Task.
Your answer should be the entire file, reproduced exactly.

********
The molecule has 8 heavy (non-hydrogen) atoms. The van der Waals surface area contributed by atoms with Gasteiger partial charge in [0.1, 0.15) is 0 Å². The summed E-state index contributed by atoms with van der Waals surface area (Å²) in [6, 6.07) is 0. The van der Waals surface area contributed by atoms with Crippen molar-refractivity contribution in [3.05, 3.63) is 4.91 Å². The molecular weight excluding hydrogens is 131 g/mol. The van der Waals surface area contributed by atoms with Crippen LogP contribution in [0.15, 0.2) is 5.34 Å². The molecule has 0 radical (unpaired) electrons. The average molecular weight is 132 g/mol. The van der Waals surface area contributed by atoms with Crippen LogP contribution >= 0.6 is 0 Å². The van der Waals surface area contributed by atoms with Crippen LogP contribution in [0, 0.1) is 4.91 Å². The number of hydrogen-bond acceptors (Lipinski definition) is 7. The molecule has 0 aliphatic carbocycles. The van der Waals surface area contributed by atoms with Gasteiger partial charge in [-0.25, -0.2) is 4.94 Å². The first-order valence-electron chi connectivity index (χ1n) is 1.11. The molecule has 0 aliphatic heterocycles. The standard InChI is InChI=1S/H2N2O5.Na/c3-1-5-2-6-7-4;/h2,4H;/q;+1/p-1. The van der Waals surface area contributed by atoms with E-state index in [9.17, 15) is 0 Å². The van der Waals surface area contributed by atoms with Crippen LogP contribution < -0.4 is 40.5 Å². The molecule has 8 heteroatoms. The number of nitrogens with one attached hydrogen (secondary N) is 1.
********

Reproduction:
The molecule has 8 heavy (non-hydrogen) atoms. The van der Waals surface area contributed by atoms with Gasteiger partial charge in [0.1, 0.15) is 0 Å². The summed E-state index contributed by atoms with van der Waals surface area (Å²) in [6, 6.07) is 0. The van der Waals surface area contributed by atoms with Crippen molar-refractivity contribution in [3.05, 3.63) is 4.91 Å². The molecular weight excluding hydrogens is 131 g/mol. The van der Waals surface area contributed by atoms with Crippen LogP contribution in [0.15, 0.2) is 5.34 Å². The molecule has 0 radical (unpaired) electrons. The average molecular weight is 132 g/mol. The van der Waals surface area contributed by atoms with Crippen LogP contribution >= 0.6 is 0 Å². The van der Waals surface area contributed by atoms with Crippen LogP contribution in [0, 0.1) is 4.91 Å². The number of hydrogen-bond acceptors (Lipinski definition) is 7. The molecule has 0 aliphatic carbocycles. The van der Waals surface area contributed by atoms with Gasteiger partial charge in [-0.25, -0.2) is 4.94 Å². The first-order valence-electron chi connectivity index (χ1n) is 1.11. The molecule has 0 aliphatic heterocycles. The standard InChI is InChI=1S/H2N2O5.Na/c3-1-5-2-6-7-4;/h2,4H;/q;+1/p-1. The van der Waals surface area contributed by atoms with E-state index in [9.17, 15) is 0 Å². The van der Waals surface area contributed by atoms with Crippen LogP contribution < -0.4 is 40.5 Å². The molecule has 8 heteroatoms. The number of nitrogens with one attached hydrogen (secondary N) is 1.